The beauty of Bluesfest, as previously mentioned, is the depth of the lineup. It’s designed to discover new music and the talent of the invited artists means there really aren’t any duds. But just because you can discover new music, doesn’t necessarily mean you should. Music Insight met two diehard fans who not only saw The Wailers play every single day (five times), but also managed to make it backstage during one of their sets. Similarly, a gentleman named Bruce watched The California Honeydrops play five festival sets, as he did the last time they visited Bluesfest. The Honeydrops closed out the last night of the festival with one of the sweatiest dance floors imaginable, painting the crowd in a concoction of dust and sweat and introducing the blues to a new generation.
Though it was tough to come to a consensus on the best act, there was one thing on which many agreed: the #StopAdani movement. There’s widespread anger over the proposed Carmichael coal mine due to serious environmental concerns, and several artists sported badges and made their concern public during their set. Holy Holy singer Tim Carroll, for example, wore a #StopAdani badge and took time before playing ‘If I Were You’ to tell the crowd that he wrote the song for his kids and he wore the badge for his kids because, as he put it, “their future’s not coal”.
None took it to John Butler’s level though, with the highly political, incredibly talented singer and guitarist recruiting artists including Ziggy Alberts, Tash Sultana, The Teskey Brothers and Mia Dyson to protest the the mine on stage with the unfurling of a banner reading ‘Stop Adani: Coral Not Coal.’
“We must stop this mine,” Butler told a packed Mojo Tent. ”If we allow Adani to go ahead, the mine will not only be the one of the world’s largest, it will be one of our generation’s greatest regrets. We owe it our children, and their children’s children, to make sure this environmentally reckless mine never sees the light of day.”
The term ‘headliner’ really isn’t even appropriate given the depth and range of talent on offer at the festival.
Adani wasn’t the only issue tackled by artists. First Aid Kit, the Swedish sisters behind tracks like ‘My Silver Lining’, delivered messages around equality, victimisation of women and the #MeToo movement, accompanied by a blazing rendition of their track ‘You Are the Problem Here’. Empowering and inspiring, their performance was just one part of a huge Sunday afternoon in the Mojo Tent that included local favourite Ziggy Alberts and Swedish-Argentinian crooner Jose Gonzalez.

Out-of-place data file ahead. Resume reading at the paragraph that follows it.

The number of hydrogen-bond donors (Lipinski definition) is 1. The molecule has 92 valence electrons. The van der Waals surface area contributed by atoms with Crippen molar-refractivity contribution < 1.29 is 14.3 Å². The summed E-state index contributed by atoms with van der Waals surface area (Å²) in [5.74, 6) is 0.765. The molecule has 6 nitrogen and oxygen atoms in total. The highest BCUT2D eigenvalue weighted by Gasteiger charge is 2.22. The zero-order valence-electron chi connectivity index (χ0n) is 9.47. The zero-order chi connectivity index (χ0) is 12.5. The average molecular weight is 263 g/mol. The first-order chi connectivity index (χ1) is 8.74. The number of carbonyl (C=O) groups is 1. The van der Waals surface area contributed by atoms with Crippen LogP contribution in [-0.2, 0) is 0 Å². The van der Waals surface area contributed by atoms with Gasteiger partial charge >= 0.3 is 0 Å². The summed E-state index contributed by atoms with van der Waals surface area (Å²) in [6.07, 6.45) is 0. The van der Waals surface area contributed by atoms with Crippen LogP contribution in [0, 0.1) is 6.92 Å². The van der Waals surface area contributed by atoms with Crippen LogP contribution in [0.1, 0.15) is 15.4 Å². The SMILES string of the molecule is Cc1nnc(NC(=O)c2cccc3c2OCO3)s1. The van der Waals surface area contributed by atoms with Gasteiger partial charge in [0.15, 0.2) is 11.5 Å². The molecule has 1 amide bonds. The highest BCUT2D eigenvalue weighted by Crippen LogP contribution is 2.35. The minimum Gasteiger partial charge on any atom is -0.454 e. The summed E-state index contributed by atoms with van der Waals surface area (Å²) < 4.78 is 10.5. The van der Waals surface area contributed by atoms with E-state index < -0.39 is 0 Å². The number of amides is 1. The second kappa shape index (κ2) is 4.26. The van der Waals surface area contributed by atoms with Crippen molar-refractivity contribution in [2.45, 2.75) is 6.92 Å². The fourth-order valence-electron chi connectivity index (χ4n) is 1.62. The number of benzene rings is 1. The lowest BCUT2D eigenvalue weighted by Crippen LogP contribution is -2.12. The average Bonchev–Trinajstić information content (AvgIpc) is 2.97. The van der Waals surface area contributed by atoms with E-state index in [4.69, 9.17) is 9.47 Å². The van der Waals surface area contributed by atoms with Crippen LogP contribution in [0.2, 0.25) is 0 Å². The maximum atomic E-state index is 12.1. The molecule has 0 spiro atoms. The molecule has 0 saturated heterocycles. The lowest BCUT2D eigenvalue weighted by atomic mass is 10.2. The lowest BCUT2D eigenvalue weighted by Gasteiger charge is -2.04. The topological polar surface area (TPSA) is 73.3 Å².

The Boomerang Festival, an Indigenous mini-festival, was also back for its third instalment as part of Bluesfest and saw the likes of Benny Walker and Yirrmal playing while punters had an opportunity to learn more about Indigenous music and cultures. Directed by Bundjalung woman Rhonda Roberts, the Boomerang Festival is a key part of Bluesfest director Peter Noble’s commitment to Indigenous causes.
It’s said that Bluesfest is a marathon and at five days in length, it’s difficult to argue otherwise. There is so much happening at any one time: artists to see, friends to make, charities, stores, food and more. It can get a little overwhelming at times. But like any long distance race, you have to run your own and that can look like just about anything. Bluesfest makes it incredibly easy with perhaps the best logistics of any Aussie festival including plenty of toilets, regular shuttle buses and a huge team of volunteers keeping the site clean and the patrons happy.
Yes, it is a pricey endeavour, but those who have been will almost certainly be back. Not just for the music – which is simply phenomenal – but because of the atmosphere. An atmosphere of hope, of positive change, of inclusivity regardless of age and, when it comes down to it, a bloody good time with some bloody good people.